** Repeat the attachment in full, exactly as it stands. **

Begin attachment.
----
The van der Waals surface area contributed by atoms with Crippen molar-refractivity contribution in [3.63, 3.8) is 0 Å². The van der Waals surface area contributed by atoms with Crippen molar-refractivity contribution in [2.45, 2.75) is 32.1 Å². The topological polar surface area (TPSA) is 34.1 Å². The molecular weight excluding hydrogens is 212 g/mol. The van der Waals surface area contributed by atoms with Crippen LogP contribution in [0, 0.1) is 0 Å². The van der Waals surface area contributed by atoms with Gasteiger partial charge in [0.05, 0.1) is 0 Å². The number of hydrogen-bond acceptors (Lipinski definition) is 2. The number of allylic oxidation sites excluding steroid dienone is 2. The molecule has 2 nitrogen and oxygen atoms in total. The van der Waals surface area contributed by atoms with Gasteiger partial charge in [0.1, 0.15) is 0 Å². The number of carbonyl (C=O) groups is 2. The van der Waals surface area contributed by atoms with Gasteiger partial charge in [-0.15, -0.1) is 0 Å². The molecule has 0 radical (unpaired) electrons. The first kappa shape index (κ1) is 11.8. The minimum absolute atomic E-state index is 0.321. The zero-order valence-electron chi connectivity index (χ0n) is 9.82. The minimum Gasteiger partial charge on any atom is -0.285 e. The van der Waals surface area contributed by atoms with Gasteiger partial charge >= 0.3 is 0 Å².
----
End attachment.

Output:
The van der Waals surface area contributed by atoms with Crippen molar-refractivity contribution in [3.63, 3.8) is 0 Å². The van der Waals surface area contributed by atoms with Crippen molar-refractivity contribution in [2.45, 2.75) is 32.1 Å². The topological polar surface area (TPSA) is 34.1 Å². The molecular weight excluding hydrogens is 212 g/mol. The van der Waals surface area contributed by atoms with Crippen LogP contribution in [0, 0.1) is 0 Å². The van der Waals surface area contributed by atoms with Gasteiger partial charge in [0.05, 0.1) is 0 Å². The number of hydrogen-bond acceptors (Lipinski definition) is 2. The number of allylic oxidation sites excluding steroid dienone is 2. The molecule has 2 nitrogen and oxygen atoms in total. The van der Waals surface area contributed by atoms with Gasteiger partial charge in [0.1, 0.15) is 0 Å². The number of carbonyl (C=O) groups is 2. The van der Waals surface area contributed by atoms with Gasteiger partial charge in [-0.15, -0.1) is 0 Å². The molecule has 0 radical (unpaired) electrons. The first kappa shape index (κ1) is 11.8. The minimum absolute atomic E-state index is 0.321. The zero-order valence-electron chi connectivity index (χ0n) is 9.82. The minimum Gasteiger partial charge on any atom is -0.285 e. The van der Waals surface area contributed by atoms with Gasteiger partial charge >= 0.3 is 0 Å².